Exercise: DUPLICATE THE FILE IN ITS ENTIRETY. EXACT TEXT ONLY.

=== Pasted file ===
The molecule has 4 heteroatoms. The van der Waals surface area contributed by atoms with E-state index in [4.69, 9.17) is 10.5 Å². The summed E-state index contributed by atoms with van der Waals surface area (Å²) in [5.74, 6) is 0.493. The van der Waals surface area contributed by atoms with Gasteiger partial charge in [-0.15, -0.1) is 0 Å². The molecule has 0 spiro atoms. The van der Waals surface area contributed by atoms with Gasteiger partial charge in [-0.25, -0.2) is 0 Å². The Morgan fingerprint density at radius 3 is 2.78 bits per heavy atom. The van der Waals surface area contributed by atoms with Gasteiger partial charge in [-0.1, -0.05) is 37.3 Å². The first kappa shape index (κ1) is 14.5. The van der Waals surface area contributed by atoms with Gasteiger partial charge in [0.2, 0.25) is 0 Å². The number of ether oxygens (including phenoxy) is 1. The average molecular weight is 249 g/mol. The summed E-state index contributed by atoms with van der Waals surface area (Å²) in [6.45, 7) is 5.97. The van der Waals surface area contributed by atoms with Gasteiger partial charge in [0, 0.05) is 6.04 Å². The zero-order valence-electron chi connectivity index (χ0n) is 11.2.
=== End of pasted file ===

The molecule has 4 heteroatoms. The van der Waals surface area contributed by atoms with E-state index in [4.69, 9.17) is 10.5 Å². The summed E-state index contributed by atoms with van der Waals surface area (Å²) in [5.74, 6) is 0.493. The van der Waals surface area contributed by atoms with Gasteiger partial charge in [-0.15, -0.1) is 0 Å². The molecule has 0 spiro atoms. The van der Waals surface area contributed by atoms with Gasteiger partial charge in [-0.25, -0.2) is 0 Å². The Morgan fingerprint density at radius 3 is 2.78 bits per heavy atom. The van der Waals surface area contributed by atoms with Gasteiger partial charge in [-0.1, -0.05) is 37.3 Å². The first kappa shape index (κ1) is 14.5. The van der Waals surface area contributed by atoms with Gasteiger partial charge in [0.2, 0.25) is 0 Å². The number of ether oxygens (including phenoxy) is 1. The average molecular weight is 249 g/mol. The summed E-state index contributed by atoms with van der Waals surface area (Å²) in [6.45, 7) is 5.97. The van der Waals surface area contributed by atoms with Gasteiger partial charge in [0, 0.05) is 6.04 Å². The zero-order valence-electron chi connectivity index (χ0n) is 11.2.